Beautiful People (feat. Khalid) – Ed Sheeran
South of the Border (feat. Camila Cabello & Cardi B) – Ed Sheeran
Cross Me (feat. Chance the Rapper & PnB Rock) – Ed Sheeran
Take Me Back to London (feat. Stormzy) – Ed Sheeran
Best Part of Me (feat. YEBBA) – Ed Sheeran
I Don’t Care – Ed Sheeran & Justin Bieber
Antisocial – Ed Sheeran & Travis Scott
Remember The Name (feat. Eminem & 50 Cent) – Ed Sheeran
Feels (feat. Young Thug & J Hus) – Ed Sheeran
Put It All on Me (feat. Ella Mai) – Ed Sheeran
Nothing On You (feat. Paulo Londra & Dave) – Ed Sheeran
I Don’t Want Your Money (feat. H.E.R.) – Ed Sheeran
1000 Nights (feat. Meek Mill & A Boogie Wit da Hoodie) – Ed Sheeran
Way To Break My Heart (feat. Skrillex) – Ed Sheeran
BLOW – Ed Sheeran, Chris Stapleton & Bruno Mars
Ed Sheeran’s No.6 Collaborations Project is ultimately the album that exposes Ed Sheeran’s rigid compositional techniques, for better or for worse. It’s also a perfect representation of everything wrong with the mainstream music scene right now. With over 68 million Spotify listeners, Ed Sheeran’s mammoth success speaks for itself but with that many subscribers comes a certain expectation from the core fanbase. While there’s nothing wrong with many of the pop-orientated individual tracks on the album, together this feels like a cacophonic, chaotic collection of tracks that lack identity and meaning.
The album opens with ‘Beautiful People’, a fitting track that will no doubt light up the charts given its catchy hook and repetitive lyrics. From here, we see various collaborations across the album from Eminem and 50 Cent through to Travis Scott and Justin Bieber, bringing the chart-winning formula across to different genres with varying degrees of success. In theory, the idea is an interesting one and brings a whole host of musical talent and genres together but the execution reeks of exploitation, highlighting the problems right now that the music scene faces.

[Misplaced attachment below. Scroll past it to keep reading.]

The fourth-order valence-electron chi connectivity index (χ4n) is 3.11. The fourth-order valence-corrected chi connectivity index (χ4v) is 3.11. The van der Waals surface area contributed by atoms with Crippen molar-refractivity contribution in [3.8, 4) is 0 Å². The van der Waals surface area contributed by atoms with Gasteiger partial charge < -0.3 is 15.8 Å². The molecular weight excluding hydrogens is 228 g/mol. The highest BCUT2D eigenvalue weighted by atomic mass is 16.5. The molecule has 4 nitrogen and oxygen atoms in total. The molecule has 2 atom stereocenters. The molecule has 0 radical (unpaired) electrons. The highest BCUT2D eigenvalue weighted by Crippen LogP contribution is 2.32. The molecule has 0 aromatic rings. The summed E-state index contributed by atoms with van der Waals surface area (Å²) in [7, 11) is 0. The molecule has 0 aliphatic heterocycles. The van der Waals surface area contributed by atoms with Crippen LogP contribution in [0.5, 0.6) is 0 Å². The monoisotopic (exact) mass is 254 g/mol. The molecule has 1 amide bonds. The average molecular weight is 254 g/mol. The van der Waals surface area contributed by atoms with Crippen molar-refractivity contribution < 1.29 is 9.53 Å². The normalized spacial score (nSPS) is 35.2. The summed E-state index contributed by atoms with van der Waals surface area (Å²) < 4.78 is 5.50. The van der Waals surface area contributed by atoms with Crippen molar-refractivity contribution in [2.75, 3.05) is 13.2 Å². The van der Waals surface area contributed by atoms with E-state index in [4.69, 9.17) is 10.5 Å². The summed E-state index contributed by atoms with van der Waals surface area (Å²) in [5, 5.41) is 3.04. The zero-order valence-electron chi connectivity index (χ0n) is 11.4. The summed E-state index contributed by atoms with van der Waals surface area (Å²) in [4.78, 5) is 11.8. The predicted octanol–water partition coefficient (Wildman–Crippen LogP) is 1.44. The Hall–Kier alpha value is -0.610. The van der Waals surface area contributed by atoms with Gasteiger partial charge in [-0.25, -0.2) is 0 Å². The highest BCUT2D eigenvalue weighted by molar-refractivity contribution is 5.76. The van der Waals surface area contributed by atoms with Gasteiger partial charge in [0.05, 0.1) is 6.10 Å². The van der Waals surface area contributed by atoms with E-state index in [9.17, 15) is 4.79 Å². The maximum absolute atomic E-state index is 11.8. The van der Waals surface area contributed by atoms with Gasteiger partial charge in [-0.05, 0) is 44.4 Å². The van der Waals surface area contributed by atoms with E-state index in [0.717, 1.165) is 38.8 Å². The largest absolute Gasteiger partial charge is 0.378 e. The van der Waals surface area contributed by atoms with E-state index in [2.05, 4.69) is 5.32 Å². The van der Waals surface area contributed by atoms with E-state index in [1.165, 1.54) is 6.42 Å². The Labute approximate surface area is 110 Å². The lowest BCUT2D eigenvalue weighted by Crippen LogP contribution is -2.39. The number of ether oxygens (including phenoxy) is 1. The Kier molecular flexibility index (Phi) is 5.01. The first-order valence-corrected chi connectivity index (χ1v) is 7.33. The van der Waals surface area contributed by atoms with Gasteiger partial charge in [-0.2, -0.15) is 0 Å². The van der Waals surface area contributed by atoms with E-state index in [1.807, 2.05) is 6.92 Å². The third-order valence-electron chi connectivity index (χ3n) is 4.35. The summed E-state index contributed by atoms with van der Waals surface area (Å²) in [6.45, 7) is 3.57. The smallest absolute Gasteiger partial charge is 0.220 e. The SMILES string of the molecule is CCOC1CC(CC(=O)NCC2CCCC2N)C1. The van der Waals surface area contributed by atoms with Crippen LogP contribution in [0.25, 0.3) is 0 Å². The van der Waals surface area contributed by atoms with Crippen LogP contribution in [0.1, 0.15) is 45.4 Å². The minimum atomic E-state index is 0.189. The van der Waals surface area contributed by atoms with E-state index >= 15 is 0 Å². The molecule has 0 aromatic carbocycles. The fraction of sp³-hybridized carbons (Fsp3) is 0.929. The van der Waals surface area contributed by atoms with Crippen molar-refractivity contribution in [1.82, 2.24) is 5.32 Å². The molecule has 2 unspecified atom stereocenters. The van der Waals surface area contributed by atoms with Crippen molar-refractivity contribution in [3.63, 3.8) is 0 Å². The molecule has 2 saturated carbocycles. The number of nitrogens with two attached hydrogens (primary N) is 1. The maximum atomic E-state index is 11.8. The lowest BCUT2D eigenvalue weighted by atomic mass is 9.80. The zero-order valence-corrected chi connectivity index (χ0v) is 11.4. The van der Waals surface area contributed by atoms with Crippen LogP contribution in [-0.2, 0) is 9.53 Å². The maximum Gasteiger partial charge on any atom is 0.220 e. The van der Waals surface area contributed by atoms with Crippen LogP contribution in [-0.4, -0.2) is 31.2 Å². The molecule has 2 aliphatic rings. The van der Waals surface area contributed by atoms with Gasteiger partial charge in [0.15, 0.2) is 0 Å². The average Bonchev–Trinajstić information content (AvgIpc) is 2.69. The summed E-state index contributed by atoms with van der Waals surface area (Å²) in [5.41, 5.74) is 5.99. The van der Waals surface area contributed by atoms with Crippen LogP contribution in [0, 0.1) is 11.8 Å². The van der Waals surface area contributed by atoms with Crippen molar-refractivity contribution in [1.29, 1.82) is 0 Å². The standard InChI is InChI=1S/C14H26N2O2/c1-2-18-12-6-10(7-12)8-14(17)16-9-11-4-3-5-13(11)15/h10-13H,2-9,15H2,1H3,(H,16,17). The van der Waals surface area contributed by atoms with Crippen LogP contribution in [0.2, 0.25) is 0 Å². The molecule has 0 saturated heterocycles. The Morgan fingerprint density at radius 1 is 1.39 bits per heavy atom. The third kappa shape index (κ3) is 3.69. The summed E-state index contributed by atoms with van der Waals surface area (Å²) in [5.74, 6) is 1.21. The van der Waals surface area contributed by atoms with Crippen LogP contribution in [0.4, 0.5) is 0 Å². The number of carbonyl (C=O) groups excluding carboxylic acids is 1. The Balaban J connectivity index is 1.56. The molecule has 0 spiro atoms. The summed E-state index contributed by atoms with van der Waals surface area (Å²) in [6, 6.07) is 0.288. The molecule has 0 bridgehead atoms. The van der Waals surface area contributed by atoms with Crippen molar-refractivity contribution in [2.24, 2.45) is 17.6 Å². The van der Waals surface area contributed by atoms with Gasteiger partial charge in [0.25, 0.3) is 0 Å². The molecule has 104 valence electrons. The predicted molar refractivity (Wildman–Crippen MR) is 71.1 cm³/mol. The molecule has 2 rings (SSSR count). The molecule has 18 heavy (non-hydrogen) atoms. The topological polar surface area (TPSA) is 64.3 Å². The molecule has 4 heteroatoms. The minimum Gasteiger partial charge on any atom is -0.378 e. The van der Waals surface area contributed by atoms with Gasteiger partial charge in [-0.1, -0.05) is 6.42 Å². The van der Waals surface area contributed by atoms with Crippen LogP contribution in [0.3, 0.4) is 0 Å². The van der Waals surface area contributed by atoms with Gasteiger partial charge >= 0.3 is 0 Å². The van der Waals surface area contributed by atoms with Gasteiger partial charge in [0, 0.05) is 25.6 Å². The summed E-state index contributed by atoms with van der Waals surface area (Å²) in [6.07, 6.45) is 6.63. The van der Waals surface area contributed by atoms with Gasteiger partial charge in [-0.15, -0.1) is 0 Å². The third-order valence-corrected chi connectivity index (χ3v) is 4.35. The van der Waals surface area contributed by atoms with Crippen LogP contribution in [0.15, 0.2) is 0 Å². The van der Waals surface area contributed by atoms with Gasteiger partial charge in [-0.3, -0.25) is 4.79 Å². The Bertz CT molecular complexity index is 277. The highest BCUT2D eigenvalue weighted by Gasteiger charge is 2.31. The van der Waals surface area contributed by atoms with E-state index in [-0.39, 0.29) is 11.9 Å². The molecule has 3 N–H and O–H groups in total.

The lyrics feel flat and uninspiring throughout, there’s a profound lack of emotion or storytelling through many of the tracks and the genre hopping never settles into a consistent groove. Compared to Bring Me The Horizon’s Amo earlier this year, Ed’s wildly different styles never feel cohesively part of the same album and ultimately give No. 6 Collaborations Project more of a chaotic feel than it perhaps should.
Now, having said that there are some stand-out moments here with ‘Take Me Back To London’ but a lot of that is thanks to Stormzy’s rapping rather than Ed Sheeran himself. The reverb effects, echoing lyrics and big-room, simple choruses designed to get audiences to sing along are all pretty well designed throughout but there’s always that niggling feeling that everything’s a little overly manufactured.
While many of today’s mainstream stars clamour for that perfect winning formula to hit the high points on the charts, Ed’s secret recipe is repeated again here, but spread thinly across multiple genres instead. What we’re left with when the album finishes is a collaborative effort that’s neither here nor there; an indifferent collection of mainstream pop hits and genres that’ll be forgotten as quickly as they are praised and highlighted in the charts.